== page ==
#7

I’ll jump in here for some advice. My distal biceps on the left has been painful for about 3 weeks. I can do all back stuff with almost no issues, however any curling movements cause sharp pain. My routine is basically full body lifting 3x/week. So I do some sort of bicep curls 3x/week. I will either do 3-4 sets of one exercise. I’ll rotate between incline dumbbell curls, incline dumbbell hammer curls, cable curls both facing towards and away from the cables. I even throw in a machine curl every now and then. I don’t go super heavy. I will do rest pause or mechanical drops or do isometric holds. I haven’t done any curling since aggravating the tendon. It’s very frustrating! Any thoughts would be appreciated.


#8

How are your shoulders and posture? If you have tight pecs/front shoulders and you’re kinda slumped forward with the arms internally rotated (like knuckles forward) it can put pressure on your biceps. This chronic pressure makes them shorten/tighten and get painful.


#9

No postural issues. I tweaked the left distal biceps doing incline dumbbell curls. I just ignored the problem and kept going. The pain is actually some better with rest. I’m hoping to be able to curl again soon.


#10

Maybe you just beat it up with the stretched, elbow behind the body, incline curl position.

In the future, maybe try some Spider Curls to work on the “top end” of your biceps?


#11

I think you hit it right on the head. I really like the incline dumbbell curls and probably overdid them. I’m hoping to be able to get back to some sort of curling soon. Thanks.


#12

Incline bicep curls are what first aggravated my tendon, leading up to the eventual rupture.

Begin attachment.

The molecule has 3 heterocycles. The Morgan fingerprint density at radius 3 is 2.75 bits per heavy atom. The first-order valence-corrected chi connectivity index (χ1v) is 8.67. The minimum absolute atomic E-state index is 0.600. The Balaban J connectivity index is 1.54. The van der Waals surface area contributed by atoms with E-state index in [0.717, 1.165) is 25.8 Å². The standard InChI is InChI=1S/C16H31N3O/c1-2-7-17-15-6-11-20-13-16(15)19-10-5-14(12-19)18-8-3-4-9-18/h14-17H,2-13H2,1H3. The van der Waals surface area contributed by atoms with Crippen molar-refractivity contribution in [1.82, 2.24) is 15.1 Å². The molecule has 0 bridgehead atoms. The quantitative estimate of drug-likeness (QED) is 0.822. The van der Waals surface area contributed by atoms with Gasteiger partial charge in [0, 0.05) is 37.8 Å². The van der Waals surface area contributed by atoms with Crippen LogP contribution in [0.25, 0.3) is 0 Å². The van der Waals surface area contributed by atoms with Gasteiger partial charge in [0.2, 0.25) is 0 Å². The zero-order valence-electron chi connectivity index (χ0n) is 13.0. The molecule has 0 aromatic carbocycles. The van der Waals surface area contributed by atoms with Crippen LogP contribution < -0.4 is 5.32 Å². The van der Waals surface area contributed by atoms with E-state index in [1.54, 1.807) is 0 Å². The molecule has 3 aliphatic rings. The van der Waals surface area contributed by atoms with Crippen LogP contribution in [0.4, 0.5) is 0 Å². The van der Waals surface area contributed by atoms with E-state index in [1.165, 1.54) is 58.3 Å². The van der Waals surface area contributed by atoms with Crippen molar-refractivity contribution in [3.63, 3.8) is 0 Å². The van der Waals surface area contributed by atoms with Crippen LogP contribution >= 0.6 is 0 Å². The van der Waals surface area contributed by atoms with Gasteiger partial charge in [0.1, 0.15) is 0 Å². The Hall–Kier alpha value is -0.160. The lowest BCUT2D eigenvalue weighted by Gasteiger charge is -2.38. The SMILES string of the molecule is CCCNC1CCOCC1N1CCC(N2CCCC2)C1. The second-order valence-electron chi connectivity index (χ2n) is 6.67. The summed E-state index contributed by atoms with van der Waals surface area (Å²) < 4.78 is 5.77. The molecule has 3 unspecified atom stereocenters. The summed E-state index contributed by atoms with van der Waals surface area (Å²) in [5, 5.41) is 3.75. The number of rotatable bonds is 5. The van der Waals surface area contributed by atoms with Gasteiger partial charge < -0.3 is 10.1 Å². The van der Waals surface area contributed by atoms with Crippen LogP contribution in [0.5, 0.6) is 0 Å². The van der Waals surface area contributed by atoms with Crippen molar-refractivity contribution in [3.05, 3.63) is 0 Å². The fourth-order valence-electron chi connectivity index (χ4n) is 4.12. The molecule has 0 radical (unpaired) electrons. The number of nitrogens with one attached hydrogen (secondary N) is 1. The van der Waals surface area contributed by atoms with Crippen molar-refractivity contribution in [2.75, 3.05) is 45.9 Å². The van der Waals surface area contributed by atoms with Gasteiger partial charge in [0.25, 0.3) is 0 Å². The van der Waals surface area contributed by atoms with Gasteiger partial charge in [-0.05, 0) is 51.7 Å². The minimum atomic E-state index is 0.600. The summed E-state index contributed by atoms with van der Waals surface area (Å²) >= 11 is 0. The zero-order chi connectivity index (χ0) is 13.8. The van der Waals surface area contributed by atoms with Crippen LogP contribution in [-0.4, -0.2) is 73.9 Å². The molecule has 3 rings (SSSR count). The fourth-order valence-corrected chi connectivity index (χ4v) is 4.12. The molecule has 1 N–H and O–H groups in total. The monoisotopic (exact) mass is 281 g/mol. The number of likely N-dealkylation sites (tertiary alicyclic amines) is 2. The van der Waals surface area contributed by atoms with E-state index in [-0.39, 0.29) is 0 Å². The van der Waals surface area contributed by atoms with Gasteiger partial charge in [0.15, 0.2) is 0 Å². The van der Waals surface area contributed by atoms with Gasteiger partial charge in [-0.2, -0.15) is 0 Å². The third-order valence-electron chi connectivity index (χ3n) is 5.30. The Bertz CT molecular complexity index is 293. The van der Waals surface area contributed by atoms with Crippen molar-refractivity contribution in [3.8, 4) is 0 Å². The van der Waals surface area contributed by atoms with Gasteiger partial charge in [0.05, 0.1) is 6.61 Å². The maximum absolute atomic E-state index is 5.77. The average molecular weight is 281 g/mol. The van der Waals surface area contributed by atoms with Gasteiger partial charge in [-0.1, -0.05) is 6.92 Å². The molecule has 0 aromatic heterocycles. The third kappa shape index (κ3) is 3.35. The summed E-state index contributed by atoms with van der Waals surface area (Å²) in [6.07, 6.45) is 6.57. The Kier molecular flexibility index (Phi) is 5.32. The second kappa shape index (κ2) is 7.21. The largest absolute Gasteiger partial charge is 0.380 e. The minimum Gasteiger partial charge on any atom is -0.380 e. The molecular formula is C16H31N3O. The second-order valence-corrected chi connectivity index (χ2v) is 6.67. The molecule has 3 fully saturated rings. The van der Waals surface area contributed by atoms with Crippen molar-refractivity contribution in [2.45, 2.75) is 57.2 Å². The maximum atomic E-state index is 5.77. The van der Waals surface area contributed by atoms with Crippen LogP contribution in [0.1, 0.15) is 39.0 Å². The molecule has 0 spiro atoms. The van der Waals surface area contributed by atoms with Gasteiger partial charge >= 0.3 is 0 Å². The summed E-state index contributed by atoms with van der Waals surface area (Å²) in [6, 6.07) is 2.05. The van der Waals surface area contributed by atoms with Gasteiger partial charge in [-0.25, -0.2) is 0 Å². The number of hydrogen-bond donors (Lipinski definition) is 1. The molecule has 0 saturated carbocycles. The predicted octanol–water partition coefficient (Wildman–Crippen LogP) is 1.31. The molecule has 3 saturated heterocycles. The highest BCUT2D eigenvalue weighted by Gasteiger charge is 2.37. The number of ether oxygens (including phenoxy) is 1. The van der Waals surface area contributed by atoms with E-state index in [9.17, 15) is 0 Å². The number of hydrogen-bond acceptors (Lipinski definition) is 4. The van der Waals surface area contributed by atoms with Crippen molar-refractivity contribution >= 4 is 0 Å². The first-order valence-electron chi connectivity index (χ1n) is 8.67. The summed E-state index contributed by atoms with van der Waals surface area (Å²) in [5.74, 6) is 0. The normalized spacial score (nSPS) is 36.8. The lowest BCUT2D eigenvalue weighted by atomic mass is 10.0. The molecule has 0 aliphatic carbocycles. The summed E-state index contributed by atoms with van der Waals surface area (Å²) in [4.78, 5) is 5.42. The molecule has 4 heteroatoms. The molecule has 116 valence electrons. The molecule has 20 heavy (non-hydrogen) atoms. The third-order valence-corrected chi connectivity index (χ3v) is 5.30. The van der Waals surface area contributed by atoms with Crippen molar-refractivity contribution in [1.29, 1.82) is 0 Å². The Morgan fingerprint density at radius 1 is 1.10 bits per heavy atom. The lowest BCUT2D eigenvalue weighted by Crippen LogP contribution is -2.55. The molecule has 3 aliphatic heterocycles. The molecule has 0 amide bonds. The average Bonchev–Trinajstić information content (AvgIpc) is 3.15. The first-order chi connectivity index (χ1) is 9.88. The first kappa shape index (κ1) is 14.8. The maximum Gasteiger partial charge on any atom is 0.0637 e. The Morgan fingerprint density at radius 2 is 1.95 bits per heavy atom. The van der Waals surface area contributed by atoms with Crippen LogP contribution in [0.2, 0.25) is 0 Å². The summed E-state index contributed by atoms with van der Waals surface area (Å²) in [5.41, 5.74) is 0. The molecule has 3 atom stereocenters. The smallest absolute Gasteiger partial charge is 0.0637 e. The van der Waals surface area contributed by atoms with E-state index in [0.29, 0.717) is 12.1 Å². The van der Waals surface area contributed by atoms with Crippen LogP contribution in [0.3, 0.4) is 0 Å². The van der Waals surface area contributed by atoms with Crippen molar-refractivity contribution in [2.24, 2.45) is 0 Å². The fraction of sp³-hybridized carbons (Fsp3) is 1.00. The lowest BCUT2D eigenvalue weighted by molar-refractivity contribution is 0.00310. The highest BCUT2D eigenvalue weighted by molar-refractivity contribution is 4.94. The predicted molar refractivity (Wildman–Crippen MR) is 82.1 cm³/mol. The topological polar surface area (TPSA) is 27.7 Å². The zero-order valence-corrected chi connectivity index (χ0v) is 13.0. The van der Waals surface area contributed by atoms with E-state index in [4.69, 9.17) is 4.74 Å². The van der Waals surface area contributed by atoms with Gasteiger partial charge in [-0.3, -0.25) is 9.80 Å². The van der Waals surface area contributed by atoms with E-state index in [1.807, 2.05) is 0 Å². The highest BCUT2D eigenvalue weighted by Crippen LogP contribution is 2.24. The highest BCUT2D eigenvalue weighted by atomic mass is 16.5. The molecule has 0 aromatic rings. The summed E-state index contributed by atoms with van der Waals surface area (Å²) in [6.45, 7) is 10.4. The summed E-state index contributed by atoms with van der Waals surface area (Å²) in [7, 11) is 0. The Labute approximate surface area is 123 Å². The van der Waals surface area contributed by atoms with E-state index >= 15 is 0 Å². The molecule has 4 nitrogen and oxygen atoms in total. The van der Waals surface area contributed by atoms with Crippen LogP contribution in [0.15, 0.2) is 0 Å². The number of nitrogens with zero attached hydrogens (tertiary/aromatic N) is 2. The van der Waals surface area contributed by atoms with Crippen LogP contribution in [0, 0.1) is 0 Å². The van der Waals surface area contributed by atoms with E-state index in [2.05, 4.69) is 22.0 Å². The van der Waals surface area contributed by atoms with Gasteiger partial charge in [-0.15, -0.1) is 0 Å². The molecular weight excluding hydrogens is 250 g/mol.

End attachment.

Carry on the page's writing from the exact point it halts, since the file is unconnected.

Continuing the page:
#13

I’ve just ruptured my distal biceps tendon (5 days ago), or at least that is the sports medicine doctor’s opinion after examination as we are still waiting for an ultrasound to be done on it to confirm this diagnosis. That will be done on this Wednesday (Feb. 27) and then I have an appointment with the orthopaedic surgeon the next morning. I’ve read a fair bit online about recovery times and different outcomes for surgical vs. non-surgical management of it. I am a dentist and obviously need 2 functioning arms to work. Luckily, it is my non-dominant (left) arm which, for the most part, I only need to hold the mirror at work. I’ve been able to work quite normally so far since the injury.
My concerns are twofold:
1.) What amount of work would I need to miss after surgery and what does the recovery schedule look like?
2.) What would the strength loss / impairment be in my injured arm compared to the non-injured one especially in relation to weight training for both the surgical and non-surgical treatment options?
Anyone who has any experience with either the surgical vs. the non-surgical treatments for this I would greatly appreciate their input (especially you @EyeDentist as I would really value a medical practitioner’s opinion who himself has undergone this procedure).